Guide illuminates spectrum of multichannel retail issues

Multichannel retail is the topic of DM News’ latest Essential Guide, enclosed with this week’s issue. This publication has long covered retail, particularly catalogs, e-commerce, mail, direct response television and telemarketing, from a multichannel perspective. But we thought it was time to produce a special compendium of articles from industry experts on how to mesh online and offline retail channels to acquire and retain customers.

As many of our readers have discovered, multichannel retail is easier said than done. The challenges to make all channels work in harmony and appear identical to the consumer are many. Bigger corporations and even small businesses have to overhaul legacy systems where the retail store did not speak to the catalog or the e-commerce site. Some players lack the budgets to upgrade to the software they need. Others are weak in managing inventory across channels. And some are unused to fulfilling orders captured by telephone or online. Add to that merchandising, branding and database mining and marketing issues.

This guide should offer tips to alleviate some of those concerns. Topics include marketing technology, the influence of one channel over the other, driving cross-channel traffic with loyalty programs, the case for catalogs and e-commerce, customer experience, database marketing, DRTV’s compatibility with retail, addressability and online and offline marketing.

Also in the book are case studies as well as pointers on how to synchronize storefront and fulfillment experiences to boost e-commerce sales, direct marketing’s ties to mobile, going beyond Web page design, creating online malls, guiding visitors across channels with landing pages, product customization and in-store visualization, holiday 2006 trends and multichannel integration.

The contributors work in organizations like Harte-Hanks, Acxiom, QAS, Allurent, Millard Group, J. Schmid & Assoc., Gomez, Loyalty Lab, the U.S. Postal Service, Vontoo, Dydacomp, Resource Interactive, eStara, SendTec, Marketsmith, Experian, eROI, Yahoo Search Marketing, Unica, Vcommerce, AvantGo,, SiteSpec, Fry, Oneupweb and CommercialWare. This is not an exhaustive list, but it should give you some idea of the intelligence packed within DM News’ Essential Guide to Multichannel Retail. These are companies you work with to address your multichannel retail issues and opportunities.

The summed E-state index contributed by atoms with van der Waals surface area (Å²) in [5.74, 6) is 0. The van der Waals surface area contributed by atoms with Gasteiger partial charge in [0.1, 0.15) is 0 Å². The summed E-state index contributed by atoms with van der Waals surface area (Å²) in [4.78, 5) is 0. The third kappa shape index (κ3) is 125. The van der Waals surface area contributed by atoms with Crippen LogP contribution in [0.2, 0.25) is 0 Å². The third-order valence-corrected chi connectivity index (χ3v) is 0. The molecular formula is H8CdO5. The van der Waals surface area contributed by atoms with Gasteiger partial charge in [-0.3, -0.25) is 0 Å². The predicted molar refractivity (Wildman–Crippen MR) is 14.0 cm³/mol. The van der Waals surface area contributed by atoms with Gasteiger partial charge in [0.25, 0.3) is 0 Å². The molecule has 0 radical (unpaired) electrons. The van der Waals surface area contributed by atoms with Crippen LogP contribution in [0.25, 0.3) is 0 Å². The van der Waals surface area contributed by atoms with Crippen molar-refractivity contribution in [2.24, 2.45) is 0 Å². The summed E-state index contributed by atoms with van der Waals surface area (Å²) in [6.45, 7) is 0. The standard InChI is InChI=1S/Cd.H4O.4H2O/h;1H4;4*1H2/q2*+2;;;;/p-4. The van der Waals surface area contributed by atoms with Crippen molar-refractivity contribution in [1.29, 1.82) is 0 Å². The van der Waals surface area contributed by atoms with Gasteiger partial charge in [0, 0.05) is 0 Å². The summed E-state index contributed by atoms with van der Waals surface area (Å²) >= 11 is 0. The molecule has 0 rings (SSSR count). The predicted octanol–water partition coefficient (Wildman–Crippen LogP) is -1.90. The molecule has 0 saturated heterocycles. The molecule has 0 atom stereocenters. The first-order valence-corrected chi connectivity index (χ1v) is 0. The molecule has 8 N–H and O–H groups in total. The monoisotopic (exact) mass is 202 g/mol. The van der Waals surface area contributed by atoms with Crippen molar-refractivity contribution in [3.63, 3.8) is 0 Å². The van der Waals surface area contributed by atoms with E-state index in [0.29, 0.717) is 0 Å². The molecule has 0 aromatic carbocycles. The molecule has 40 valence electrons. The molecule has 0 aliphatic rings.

Besides the print edition, the guide is available at as a PDF document. Articles also will run separately on the site. Senior editor Chantal Todé and associate editor Dianna Dilworth, along with deputy editor Melissa Campanelli and art director Gina Capone, worked hard to produce this guide. It is worth reading and sharing in any channel you like.

The owner of the Minneapolis Star Tribune recently went a step further and succumbed to Wall Street pressure by selling the newspaper to a private equity group. The Knight Ridder Group, publisher of the Philadelphia Inquirer and the Miami Herald, also reacted to shareholder unhappiness and sold itself to McClatchy. Tribune Co., publisher of the Chicago Tribune and the Los Angeles Times, reportedly received a buyout offer from its largest shareholder, the Chandler family trusts. It should consider the offer.

Even those who thought they could turn around stellar brands now realize there’s no magic bullet. A public relations executive who led the buyout from McClatchy of the Philadelphia Inquirer realized this at his peril. No surprise that he’s cut positions on the newspaper. This should be a lesson for those billionaires seeking the new vanity plate: a hometown newspaper.

Newspaper and magazine brands – consumer and business – have to reorient their publishing focus to the Web. They have to staff up to meet online publishing requirements. They have to turn their paper brands into media vehicles that offer analysis of news and events likely to affect consumers and businesses today and tomorrow. They have to charge more for online advertising, and that requires standing up to advertisers. Publishers, more or less, have lost the battle to charge for content online. Hence the need for an online advertising rate card with spine. They have to turn their Web site editions into the flagship: versus The New York Times broadsheet, for example.

It’s not that people are reading less. They’ve just shifted to a more interactive medium. The future of the knowledge economy – America’s edge over other countries – is at stake if publishers and advertisers fail to read the consumers.

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